The biggest mistake: "People claiming normal clothes like black pants or a white shirt,” Ms Anderson said.

The law allows people to claim up to $150 without a receipt for the costs of washing, drying and ironing eligible work clothes.

The biggest myth: "People thinking they are entitled to that flat $150 regardless of whether or not they have a uniform or occupation-specific clothing," Ms Anderson said.

Meals, accommodation and travel

Ms Anderson said work-related travel expenses such as meals and accommodation would be a big focus this year.

“In particular, people who are travelling to a conference but the conference is incidental to private travel,” she said.

Work-related travel expenses such as meals and accommodation will be a big focus this year.

Work-related travel expenses such as meals and accommodation will be a big focus this year.

Photo: Tamara Voninski

Self education

The biggest issue here, Ms Anderson said, was people claiming the cost of courses that were designed to get them a promotion or advance their career.

“They are not deductible because there is not a direct link to their current income-earning activity,” she said.

Self-education expense deductions must have a direct link to a person's current income-earning activity.

Self-education expense deductions must have a direct link to a person's current income-earning activity.

Photo: Supplied

Holiday rentals/rental deductions

In the 2016 income year, about 2 million taxpayers collectively reported gross rental income of $42.1 billion and claimed total rental expenses amounting to $45.6 billion.

Ms Anderson said a common issue was people claiming rental deductions when the property was not genuinely available for rent.

Another was people claiming interest on loans that had been secured against the rental property but were used to buy assets of a personal nature, such as cars and boats.

A common issue is people claiming rental deductions when the property is not genuinely available for rent.

A common issue is people claiming rental deductions when the property is not genuinely available for rent.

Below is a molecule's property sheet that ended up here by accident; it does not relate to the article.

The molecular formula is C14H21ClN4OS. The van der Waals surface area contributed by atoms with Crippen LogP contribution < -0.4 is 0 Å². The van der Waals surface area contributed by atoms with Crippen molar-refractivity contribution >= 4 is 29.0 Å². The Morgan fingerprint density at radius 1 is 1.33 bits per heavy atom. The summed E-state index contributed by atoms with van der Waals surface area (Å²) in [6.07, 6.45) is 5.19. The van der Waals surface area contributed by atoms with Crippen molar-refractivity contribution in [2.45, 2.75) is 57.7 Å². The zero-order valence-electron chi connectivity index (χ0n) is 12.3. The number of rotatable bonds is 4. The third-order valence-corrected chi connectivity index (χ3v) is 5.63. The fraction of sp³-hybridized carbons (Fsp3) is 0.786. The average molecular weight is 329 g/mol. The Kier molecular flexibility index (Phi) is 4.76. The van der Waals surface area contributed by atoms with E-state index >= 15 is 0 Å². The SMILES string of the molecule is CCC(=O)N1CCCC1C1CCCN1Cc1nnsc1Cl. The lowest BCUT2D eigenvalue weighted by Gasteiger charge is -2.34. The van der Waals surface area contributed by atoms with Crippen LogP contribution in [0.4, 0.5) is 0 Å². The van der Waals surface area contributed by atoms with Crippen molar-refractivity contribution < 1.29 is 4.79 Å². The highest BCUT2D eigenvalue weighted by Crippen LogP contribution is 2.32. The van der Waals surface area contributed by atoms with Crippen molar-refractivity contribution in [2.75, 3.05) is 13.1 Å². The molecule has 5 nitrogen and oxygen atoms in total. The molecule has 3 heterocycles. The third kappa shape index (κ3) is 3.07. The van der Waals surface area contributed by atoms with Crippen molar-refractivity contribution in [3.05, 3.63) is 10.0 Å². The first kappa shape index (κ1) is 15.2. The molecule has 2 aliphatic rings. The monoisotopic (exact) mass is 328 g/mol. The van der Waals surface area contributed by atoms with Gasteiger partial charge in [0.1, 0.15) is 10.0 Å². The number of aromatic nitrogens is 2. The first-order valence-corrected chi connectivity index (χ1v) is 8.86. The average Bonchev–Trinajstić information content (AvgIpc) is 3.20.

Photo: Jessica Shapiro

Cryptocurrencies like Bitcoin

Last year, the estimated total value of digital currency trading in Australia was about $5.9 billion, according to joint research by the Australian Digital Commerce Association (ADCA) and Accenture based on data from seven Australian digital currency exchanges.

Ms Anderson said while not everyone trading in the currency would be making gains, and in fact some would make a loss, cryptocurrency was considered a type of asset like a property on which people might have to pay capital gains tax (CGT).

People therefore needed to keep detailed records, noting the date and time of each transaction, what it was for and the other party involved.

Cryptocurrency is considered a type of asset like a property that people may have to pay capital gains tax (CGT) on.

Cryptocurrency is considered a type of asset like a property that people may have to pay capital gains tax (CGT) on.

Photo: Chicago Tribune

Ride-sharing services like Uber

The ATO had contacted about 140,000 drivers for ride-sharing services such as Uber since the start of 2016 to remind them they needed to register for GST.

There were about 70,000 active drivers across the ride-sharing platforms and about 75 per cent were registered for GST at the moment, Ms Anderson said.

Those who weren't might get backdated for registration and be liable to pay the outstanding GST amount, she said.

Other sharing-economy platforms like Airbnb

People who occasionally rented out their home, or a room in a home, on platforms like Airbnb still needed to declare income, Ms Anderson said, and there might also be CGT implications.

The same applied for people making money by doing odd jobs via platforms such as Freelancer – every dollar of income needed to be declared.